Travel lessons from a Hawaiian volcano

Travel lessons from a Hawaiian volcano

- in Travel

Christopher Elliott, Special to USA TODAY
Published 12:00 p.m. ET March 15, 2019


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You can learn a lot about travel from a volcano. That’s what Rick Hazlett, a volcanologist and professor emeritus of environmental analysis and geology at Pomona College, will tell you – and he’s right.

Hazlett led one of the response teams during last spring’s volcanic eruption in Hawaii. His group coordinated with civil defense and law enforcement to help keep residents safe from Kilauea’s erupting fissures and lava flows.

What can a shield volcano in the middle of the Pacific teach you about being a better traveler? Plenty, says Hazlett.

This image obtained from the U.S. Geological Survey shows the Kilauea volcano in Hawaii on June 12, 2018. (Photo: AFP Photo/U.S. Geological Survey)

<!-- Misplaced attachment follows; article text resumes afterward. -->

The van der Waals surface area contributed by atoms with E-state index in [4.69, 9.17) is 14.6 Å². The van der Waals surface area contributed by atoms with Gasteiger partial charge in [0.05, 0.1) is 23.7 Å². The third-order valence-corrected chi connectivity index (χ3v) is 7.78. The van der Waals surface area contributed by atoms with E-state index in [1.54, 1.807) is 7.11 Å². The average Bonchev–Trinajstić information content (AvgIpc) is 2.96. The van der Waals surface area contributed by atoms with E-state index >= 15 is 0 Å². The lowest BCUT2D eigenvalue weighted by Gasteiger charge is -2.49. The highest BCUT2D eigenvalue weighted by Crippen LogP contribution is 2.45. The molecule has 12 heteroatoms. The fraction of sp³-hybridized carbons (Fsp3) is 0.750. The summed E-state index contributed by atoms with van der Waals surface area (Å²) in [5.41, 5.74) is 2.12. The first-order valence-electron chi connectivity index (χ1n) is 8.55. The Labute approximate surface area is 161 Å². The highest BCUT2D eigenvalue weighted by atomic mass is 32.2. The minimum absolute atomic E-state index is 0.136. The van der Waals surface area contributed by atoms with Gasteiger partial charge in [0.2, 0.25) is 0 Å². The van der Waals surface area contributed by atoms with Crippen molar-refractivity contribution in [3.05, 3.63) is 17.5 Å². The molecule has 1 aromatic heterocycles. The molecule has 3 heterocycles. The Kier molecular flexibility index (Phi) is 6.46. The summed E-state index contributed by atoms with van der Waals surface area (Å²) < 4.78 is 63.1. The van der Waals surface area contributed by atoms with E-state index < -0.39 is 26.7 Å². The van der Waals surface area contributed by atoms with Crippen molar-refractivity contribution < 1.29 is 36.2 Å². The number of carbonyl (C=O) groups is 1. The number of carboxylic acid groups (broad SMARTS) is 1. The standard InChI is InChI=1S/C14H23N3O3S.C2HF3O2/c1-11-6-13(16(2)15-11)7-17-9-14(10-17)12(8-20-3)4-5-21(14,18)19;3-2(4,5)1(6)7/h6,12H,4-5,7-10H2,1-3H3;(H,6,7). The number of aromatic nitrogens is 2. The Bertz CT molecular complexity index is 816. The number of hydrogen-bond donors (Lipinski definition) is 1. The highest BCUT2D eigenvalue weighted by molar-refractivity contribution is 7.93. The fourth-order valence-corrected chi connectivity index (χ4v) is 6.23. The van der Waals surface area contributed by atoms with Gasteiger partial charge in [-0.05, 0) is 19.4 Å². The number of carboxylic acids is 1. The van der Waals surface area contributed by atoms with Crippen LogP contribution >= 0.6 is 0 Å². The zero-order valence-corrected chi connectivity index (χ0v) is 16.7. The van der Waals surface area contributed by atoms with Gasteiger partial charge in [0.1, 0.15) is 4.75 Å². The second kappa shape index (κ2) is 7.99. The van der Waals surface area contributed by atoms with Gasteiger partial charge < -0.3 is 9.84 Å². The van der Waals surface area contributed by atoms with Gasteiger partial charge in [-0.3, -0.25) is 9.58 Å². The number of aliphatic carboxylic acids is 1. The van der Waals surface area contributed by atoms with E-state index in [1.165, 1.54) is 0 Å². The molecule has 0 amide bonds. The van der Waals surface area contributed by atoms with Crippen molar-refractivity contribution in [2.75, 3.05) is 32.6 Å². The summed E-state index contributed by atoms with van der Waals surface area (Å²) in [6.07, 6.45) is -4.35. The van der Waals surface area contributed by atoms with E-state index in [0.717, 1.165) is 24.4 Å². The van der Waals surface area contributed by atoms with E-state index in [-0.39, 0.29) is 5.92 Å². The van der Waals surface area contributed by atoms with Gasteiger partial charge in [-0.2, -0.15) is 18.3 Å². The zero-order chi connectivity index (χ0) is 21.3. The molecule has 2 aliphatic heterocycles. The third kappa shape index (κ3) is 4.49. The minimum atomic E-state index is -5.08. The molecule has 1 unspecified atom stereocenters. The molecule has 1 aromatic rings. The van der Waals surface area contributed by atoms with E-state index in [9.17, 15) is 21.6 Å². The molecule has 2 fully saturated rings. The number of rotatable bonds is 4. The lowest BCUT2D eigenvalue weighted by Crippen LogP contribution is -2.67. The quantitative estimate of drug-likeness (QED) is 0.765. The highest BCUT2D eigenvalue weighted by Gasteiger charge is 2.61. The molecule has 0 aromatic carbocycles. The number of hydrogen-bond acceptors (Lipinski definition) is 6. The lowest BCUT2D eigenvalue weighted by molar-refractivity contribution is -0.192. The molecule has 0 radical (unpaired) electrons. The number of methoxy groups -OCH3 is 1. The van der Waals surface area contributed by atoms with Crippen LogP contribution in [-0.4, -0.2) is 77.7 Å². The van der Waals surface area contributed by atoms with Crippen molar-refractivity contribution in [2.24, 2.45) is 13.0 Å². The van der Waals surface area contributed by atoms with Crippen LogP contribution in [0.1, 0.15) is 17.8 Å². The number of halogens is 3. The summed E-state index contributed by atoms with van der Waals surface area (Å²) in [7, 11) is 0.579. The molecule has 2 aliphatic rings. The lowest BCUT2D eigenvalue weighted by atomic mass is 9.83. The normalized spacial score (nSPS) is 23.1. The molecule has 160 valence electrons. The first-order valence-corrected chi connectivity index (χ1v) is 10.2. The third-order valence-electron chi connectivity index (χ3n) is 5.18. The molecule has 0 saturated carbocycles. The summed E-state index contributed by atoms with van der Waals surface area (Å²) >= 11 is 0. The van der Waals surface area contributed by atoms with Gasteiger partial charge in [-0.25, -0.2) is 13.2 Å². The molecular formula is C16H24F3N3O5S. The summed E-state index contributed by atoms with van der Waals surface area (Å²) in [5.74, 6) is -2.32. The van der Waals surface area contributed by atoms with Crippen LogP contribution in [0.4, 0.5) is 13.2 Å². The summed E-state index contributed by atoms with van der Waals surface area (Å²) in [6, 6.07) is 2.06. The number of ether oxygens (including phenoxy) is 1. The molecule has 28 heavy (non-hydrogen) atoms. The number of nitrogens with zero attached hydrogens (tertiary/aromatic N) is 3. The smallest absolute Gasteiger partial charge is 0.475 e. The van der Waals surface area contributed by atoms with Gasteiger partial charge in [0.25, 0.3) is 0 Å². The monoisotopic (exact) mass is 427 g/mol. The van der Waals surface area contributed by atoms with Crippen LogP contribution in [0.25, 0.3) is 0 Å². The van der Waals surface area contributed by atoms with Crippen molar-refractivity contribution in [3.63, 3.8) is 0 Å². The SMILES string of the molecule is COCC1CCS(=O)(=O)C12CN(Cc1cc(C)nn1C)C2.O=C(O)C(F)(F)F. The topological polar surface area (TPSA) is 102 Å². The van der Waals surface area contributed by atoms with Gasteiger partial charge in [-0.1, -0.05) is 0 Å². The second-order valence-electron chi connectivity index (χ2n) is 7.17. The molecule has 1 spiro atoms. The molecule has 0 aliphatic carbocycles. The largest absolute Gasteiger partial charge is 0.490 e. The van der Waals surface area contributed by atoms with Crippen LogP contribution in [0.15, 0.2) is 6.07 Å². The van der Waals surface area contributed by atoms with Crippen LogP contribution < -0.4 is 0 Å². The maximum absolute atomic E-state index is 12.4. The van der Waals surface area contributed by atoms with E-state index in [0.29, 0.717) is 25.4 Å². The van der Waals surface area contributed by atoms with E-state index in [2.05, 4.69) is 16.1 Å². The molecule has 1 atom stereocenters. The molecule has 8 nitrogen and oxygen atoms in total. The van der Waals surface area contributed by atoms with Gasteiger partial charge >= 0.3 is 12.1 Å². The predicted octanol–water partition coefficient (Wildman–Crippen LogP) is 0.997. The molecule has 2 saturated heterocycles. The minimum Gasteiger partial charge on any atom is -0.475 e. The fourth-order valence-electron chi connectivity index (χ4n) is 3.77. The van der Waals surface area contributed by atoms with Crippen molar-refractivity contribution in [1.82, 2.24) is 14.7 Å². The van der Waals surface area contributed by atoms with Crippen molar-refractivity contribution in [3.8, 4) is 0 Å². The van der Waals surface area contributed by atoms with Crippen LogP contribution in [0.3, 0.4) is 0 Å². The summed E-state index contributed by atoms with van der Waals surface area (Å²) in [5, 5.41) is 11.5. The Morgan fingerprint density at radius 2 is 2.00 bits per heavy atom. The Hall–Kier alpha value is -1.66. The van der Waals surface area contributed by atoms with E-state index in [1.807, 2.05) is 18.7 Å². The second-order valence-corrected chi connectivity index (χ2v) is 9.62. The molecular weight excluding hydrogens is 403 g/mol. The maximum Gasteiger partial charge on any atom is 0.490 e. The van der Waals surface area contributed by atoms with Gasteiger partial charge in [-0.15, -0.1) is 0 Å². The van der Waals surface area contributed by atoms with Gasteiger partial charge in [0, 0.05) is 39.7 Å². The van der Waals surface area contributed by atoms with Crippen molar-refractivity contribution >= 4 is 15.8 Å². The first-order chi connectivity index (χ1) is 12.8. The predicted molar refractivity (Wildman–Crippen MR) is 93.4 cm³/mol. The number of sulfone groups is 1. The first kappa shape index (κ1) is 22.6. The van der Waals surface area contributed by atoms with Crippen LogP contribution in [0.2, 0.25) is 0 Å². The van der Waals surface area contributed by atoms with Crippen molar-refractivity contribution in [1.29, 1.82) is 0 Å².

Want to travel like a volcanologist? Have a backup plan

Maybe you saw the videos of Hazlett calmly talking about Kilauea while the volcano spewed steam and lava behind him. I wanted to know how he managed to keep his cool.

“You have to have a Plan B,” he told me. “I kept a map of the street grid in my head. Once I got a handle on the geography and became comfortable with a location, I wasn’t worried. I knew that new vents wouldn’t open up outside a certain predictable zone.”

Still, Hazlett and his team always had a backup plan – just in case. They kept in mind all available escape routes in the event the lava flow took an unexpected turn.

Having a Plan B is also important when you’re on the road, and Hazlett has been on the road researching in many remote areas.

“Dutch Harbor in the Aleutian Islands,” he remembers. “On a clear day, the Aleutians is one of the most beautiful places on Earth. But when the fog and stormy weather roll in, you can get grounded in one place for days at a time.”

Once, Hazlett was stuck tent-bound on Unalaska Island for three days while researching Makushin Volcano in Alaska. That’s when he learned the importance of packing a good book – and a lot of patience.


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